Animal Cloning: Definition, Examples & Extinct Animals

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  • 0:00 What Is Cloning?
  • 0:46 Natural Cloning
  • 1:42 Artificial Cloning
  • 2:54 Extinct Animals
  • 4:29 Lesson Summary
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Lesson Transcript
Instructor: Dominic Corsini
Did you know there are clones all around us? That's something many people don't realize. So what exactly are clones? This lesson investigates cloning, types of clones, and cloning's connection to extinct animals.

What Is Cloning?

You probably know that bacteria are everywhere, even on your hands. You also probably know that these millions of bacteria came from pre-existing bacteria that created identical replicas of themselves. However, did you realize this was a form of cloning?

Cloning is when genetically identical copies of living organisms are produced. Never thought about bacteria as clones? That's okay, most people haven't. Now, let's expand your knowledge by investigating how clones are made.

Two basic types of cloning are possible. The first is natural cloning, and the second is artificial cloning. For the purposes of this lesson, we'll address each separately.

Natural Cloning

Natural cloning is seen within organisms such as the bacteria mentioned above. Yet, this is only one example. Bacteria are part of a larger group of organisms that reproduce asexually. Asexual reproduction is when organisms reproduce without a partner.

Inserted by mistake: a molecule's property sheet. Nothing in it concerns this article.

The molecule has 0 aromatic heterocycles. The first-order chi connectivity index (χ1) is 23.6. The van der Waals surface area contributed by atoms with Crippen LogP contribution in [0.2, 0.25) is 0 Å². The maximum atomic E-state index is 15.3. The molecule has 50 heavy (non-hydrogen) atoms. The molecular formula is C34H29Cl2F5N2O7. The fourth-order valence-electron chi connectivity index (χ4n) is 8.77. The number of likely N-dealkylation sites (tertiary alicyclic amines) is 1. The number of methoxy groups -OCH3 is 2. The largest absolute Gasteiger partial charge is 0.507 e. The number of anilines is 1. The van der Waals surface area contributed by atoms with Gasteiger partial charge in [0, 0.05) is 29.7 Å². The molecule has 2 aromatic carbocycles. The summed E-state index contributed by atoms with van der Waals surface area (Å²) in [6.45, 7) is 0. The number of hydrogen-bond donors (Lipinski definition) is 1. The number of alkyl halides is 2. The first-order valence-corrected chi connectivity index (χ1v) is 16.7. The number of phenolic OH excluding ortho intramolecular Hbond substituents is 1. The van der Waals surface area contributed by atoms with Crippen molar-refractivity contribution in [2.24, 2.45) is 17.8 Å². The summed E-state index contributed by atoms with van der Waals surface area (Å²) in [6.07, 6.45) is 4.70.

Bacteria reproduce asexually simply by replicating their genetic material, and then dividing in half. Each newly formed bacteria cell is a genetic replica, or clone, of the original. Other single-celled organisms, like yeast and mold, and even multicellular organisms, like starfish or strawberry plants, reproduce asexually. These organisms are natural clones.

Even identical twins are actually clones of each other. These twins are produced when a fertilized egg splits, thus creating two separate embryos that develop independently of one another. Each embryo is a genetic replica of the other, making them natural clones.

Artificial Cloning

Artificial cloning is when scientists create genetic replicas of organisms in ways that would not occur in nature. This is the stuff of science fiction but also science fact. A classic example of this process is when Dolly the sheep was cloned in 1996. Dolly was created using a somatic cell from her mother. A somatic cell is a mature body cell, such as skin, hair, or in this case, udder. Here are the highlights for how it worked:

  • To clone Dolly, scientists first removed the nucleus from a somatic cell of a donor sheep. The removed nucleus contained the exact genetic code from that sheep.
  • Scientists then removed the nucleus from another sheep's egg cell and inserted the first nucleus into it.
  • This egg cell developed within a test tube until it was implanted into the uterus of the surrogate mother sheep.
  • Once implanted, it continued to develop into an exact genetic replica of the donor sheep, also known as a clone. This clone was Dolly.

Dolly isn't the only animal clone out there. In addition to her, bacteria, mold, fungi, mice, cows, chickens, cats and dogs, deer, horses, mules, oxen, rabbits, and monkeys have been cloned.

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